it is contrary to both scripture and orthodox, church history.
the following Faith Movement teachers have taught on the record that Jesus Christ
died spiritual, which necessitates that Jesus must cease being God at least for
a time. Once again, the page number behind each quote below denotes the page number
on which it can be found in Hank Hanegraaff's book Christianity in Crisis,
published by Harvest House Publishers, Inc. July 1997, 590 pages. Behind the page
number is the publication or tape where the original statement was made.
Frederick K.C. Price: "Do you think that the punishment for our sin
was to die on a cross? If that were the case, the two thieves could have paid
your price. No, the punishment was to go into hell itself and to serve time in
hell separated from God." - Page 383, Ever Increasing Faith Messenger [June
Charles Capps: "The sinless son of God became as a
serpent that He might swallow up all evil...If you will behold what happened when
the sin offering was made and the fact that Jesus became a serpent upon a pole,
it will change your life...Jesus died spiritually, not for any of His own sin?
He became the serpent on the pole, the snake on the ground, in the Old Testament
type." - Page 383, Authority in Three Worlds, 177, 166-67.
Copeland: "That Word of the living God went down into that pit of destruction
and charged the spirit of Jesus with resurrection power! Suddenly His twisted,
death-wracked spirit began to fill out and come back to life. He began to look
like something the devil had never seen before." - Page 383, "The Price of it
All," Believer's Voice of Victory 19, 9 [September 1991]:4.
Copeland: "What [why] does God have to pay the price for this thing? He has
to have a man that is like that first one. It's got to be a man. He's got to be
all man. He cannot be a God and come storming in here with attributes and dignities
that are not common to man. He can't do that. It's not legal." - Page 138-139,
394, "The Incarnation" (Fort Worth, TX: Kenneth Copeland Ministries, 1985), audiotape
#010402, side 1, emphasis in original.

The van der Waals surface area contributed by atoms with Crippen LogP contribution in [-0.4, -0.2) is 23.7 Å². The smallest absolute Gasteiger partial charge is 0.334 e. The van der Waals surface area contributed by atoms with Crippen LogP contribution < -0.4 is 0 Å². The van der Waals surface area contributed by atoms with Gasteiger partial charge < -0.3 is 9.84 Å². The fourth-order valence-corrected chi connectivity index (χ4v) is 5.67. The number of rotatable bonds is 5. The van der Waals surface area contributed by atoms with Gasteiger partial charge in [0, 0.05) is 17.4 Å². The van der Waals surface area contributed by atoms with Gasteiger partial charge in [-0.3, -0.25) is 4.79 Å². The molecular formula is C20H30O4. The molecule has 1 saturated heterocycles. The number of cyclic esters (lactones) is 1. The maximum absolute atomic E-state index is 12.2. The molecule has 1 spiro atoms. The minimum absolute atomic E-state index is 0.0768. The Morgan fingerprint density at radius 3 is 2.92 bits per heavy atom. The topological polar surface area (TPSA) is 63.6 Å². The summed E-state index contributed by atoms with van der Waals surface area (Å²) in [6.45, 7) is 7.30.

Kenneth Hagin: "[s]piritual
death means something more than separation from God. Spiritual death also means
having Satan's nature...Jesus tasted death-spiritual death-for every man."
- Page 156, 395, Kenneth E. Hagin, The NName of Jesus (Tulsa, OK: Kenneth
Hagin Ministries, 1981), 31, emphasis in original.
Price: "Somewhere between the time He [Jesus] was nailed to the cross and
when He was in the Garden of Gethsemane-somewhere in there-He died spiritually.
Personally, I believe it was while He was in the garden." - Page 157, 395, "Identification
#3" (Inglewood, CA: Ever Increasing Faith Ministries, 1980), tape #FP545, side
Kenneth Copeland "The righteousness of God was made to be
sin. He accepted the sin nature of Satan in His own spirit. And at the moment
that He did so, He cried, 'My God, My God, why hast thou forsaken Me?' You don't
know what happened at the cross. Why do you think that Moses, upon instruction
of God, raised the serpent upon that pole instead of a lamb? That used to bug
me. I said, 'Why in the world would you want to put a snake up there-the sign
of Satan? Why didn't you put a lamb on that pole?' And the Lord said, 'Because
it was a sign of Satan that was hanging on the cross.' He said, 'I accepted, in
My own spirit, spiritual death; and the light was turned off.'" - Page 158, 395,
"What Happened from the Cross to the Throne" (Fort Worth, TX: Kenneth Copeland
Ministries, 1990), audiotape #02-0017, side 2.
"He [Jesus] tasted spiritual death for every man. And His spirit and inner man
went to hell in my place. Can't you see that? Physical death wouldn't remove your
sins. He's tasted death for every man. He's talking about tasting spiritual death."
- Page 164, 396 "How Jesus Obtained His Namme" (Tulsa, OK: Kenneth Hagin Ministries,
n.d.), tape #44H01, side 1.
Kenneth Hagin: "Jesus died as our
Substitute. He who knew no sin was made to be sin. He took upon Himself our sin
nature. And He died-He was separated and cut off from God. He went down into the
prison house of suffering in our place. He was there three day and nights." -
Page 396, "Made Alive," The Word of Faith 15, 4 (April 1982):3.
Benny Hinn: "My, you know, whoosh! The Holy Ghost is just showing me some
stuff. I'm getting dizzy! I'm telling you the truth-it's, it's just heavy right
now on me...He's [referring to Jesus] in the underworld now. God isn't there,
the Holy Ghost inst' there, and the Bible says he was begotten. Do you know what
the word begotten means? It means reborn. Do you want another shocker? Have you
been begotten? So was He. Don't let anyone deceive you. Jesus was reborn. You
say, 'What are you talking about?'...He was reborn. He had to be reborn...If He
was not reborn, I could not be reborn. Jesus was born again...If He was not reborn,
I would never be reborn." - Page 173, 397, Benny Hinn, "Our Position 'In Christ,'
Part 1" (Orlando, FL: Orlando Christian Center, 1991), videotape #TV-254.